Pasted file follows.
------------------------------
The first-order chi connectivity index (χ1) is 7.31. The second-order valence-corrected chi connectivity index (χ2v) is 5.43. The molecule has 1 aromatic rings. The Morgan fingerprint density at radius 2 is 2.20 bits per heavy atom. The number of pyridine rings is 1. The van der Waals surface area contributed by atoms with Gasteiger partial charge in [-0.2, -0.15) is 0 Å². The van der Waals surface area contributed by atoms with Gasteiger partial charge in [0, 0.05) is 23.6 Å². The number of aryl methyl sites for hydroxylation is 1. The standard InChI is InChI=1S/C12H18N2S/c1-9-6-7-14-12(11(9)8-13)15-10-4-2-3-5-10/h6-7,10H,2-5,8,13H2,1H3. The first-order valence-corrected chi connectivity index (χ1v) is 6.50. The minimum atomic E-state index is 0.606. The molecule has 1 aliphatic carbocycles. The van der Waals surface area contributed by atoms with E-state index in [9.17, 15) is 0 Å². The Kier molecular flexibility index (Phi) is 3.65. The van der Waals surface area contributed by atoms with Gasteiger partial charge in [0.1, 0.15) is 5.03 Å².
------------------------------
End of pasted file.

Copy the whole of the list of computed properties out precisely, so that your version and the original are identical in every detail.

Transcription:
The first-order chi connectivity index (χ1) is 7.31. The second-order valence-corrected chi connectivity index (χ2v) is 5.43. The molecule has 1 aromatic rings. The Morgan fingerprint density at radius 2 is 2.20 bits per heavy atom. The number of pyridine rings is 1. The van der Waals surface area contributed by atoms with Gasteiger partial charge in [-0.2, -0.15) is 0 Å². The van der Waals surface area contributed by atoms with Gasteiger partial charge in [0, 0.05) is 23.6 Å². The number of aryl methyl sites for hydroxylation is 1. The standard InChI is InChI=1S/C12H18N2S/c1-9-6-7-14-12(11(9)8-13)15-10-4-2-3-5-10/h6-7,10H,2-5,8,13H2,1H3. The first-order valence-corrected chi connectivity index (χ1v) is 6.50. The minimum atomic E-state index is 0.606. The molecule has 1 aliphatic carbocycles. The van der Waals surface area contributed by atoms with E-state index in [9.17, 15) is 0 Å². The Kier molecular flexibility index (Phi) is 3.65. The van der Waals surface area contributed by atoms with Gasteiger partial charge in [0.1, 0.15) is 5.03 Å².